The décor of the place didn’t bear too close scrutiny. Arguments still rage today on Dean Street, among those without more important things to do, as to who was the first person to find their feet physically stuck to the Colony carpet. I can say without fear of contradiction that my credentials, sir, are impeccable. Now whose round is it?
I shall be returning to the Colony later, but I mention it now because of its association with the so-called ‘golden age’ of Soho back in the 1950s. During this period, some of the most charismatic, dissolute and infamous characters in Soho’s already lively history were doing the rounds including, as I’ve said, Bacon and Bernard, along with Muriel Belcher, the redoubtable founder of the Colony Room Club, and George Melly, who were both still knocking about in my time. Another regular from that era was writer and broadcaster Daniel Farson, who wrote the definitive book on Soho in that decade entitled, funnily enough,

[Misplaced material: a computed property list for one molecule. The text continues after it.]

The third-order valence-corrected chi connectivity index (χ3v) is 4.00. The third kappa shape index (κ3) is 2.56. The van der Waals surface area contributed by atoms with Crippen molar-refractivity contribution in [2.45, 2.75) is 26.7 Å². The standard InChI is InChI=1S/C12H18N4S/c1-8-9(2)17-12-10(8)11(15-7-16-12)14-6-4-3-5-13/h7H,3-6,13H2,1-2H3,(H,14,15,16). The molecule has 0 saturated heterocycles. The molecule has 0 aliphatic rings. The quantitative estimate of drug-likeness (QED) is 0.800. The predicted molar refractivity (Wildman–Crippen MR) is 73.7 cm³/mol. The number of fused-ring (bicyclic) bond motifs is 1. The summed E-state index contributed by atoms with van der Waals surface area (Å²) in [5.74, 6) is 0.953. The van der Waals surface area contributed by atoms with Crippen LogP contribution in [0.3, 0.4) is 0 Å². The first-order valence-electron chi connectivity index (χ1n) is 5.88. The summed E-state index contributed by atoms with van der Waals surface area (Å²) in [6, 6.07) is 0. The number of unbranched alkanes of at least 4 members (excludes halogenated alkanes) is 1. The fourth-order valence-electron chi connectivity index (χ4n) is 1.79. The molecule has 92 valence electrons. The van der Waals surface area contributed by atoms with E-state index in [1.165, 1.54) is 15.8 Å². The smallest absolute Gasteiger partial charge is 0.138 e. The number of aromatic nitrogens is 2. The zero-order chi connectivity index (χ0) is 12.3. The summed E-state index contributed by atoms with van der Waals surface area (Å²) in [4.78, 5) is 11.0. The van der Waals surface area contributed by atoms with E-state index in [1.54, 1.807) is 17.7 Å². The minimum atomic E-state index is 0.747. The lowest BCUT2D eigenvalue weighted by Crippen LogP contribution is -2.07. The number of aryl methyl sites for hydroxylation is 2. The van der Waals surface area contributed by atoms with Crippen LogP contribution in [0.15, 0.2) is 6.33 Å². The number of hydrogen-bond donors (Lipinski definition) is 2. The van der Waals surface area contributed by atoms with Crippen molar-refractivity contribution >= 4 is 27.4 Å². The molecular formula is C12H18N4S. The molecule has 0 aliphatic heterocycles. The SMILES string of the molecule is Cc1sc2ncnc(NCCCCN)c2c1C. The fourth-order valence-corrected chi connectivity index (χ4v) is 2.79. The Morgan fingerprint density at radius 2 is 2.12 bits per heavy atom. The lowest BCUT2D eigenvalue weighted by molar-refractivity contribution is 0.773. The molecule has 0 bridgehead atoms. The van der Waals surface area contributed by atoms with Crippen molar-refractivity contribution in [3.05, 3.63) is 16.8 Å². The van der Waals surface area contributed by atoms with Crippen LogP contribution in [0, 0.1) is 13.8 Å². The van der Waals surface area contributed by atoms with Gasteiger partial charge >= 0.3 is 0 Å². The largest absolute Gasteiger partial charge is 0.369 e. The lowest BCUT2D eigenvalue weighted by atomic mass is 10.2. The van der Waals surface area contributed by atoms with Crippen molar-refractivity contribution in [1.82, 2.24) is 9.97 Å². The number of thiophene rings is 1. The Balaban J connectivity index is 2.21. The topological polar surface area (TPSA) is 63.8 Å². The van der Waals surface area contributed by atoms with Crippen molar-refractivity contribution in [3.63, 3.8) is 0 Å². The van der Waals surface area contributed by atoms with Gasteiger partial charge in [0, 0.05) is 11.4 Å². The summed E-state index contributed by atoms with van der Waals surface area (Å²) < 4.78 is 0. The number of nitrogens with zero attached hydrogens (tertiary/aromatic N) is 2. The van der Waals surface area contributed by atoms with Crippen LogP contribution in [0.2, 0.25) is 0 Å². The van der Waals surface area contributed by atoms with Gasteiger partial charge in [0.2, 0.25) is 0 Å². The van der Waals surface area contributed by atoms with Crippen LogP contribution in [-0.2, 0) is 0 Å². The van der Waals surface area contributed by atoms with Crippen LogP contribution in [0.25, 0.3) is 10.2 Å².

Soho in the Fifties
. Farson was a talented journalist, writer and photographer and wrote the authorised biography of his pal Francis (
The Gilded Gutter Life of Francis Bacon
). He could also be a nightmare when under the influence. I didn’t know Farson personally, but I often used to see him in Soho’s pubs and clubs before his death in 1997. His reputation as a hellraiser was of sufficient standing for his obituary in the
to contain the following description: ‘Television interviewer, writer and photographer who turned into a monstrous drunk in his beloved Soho.’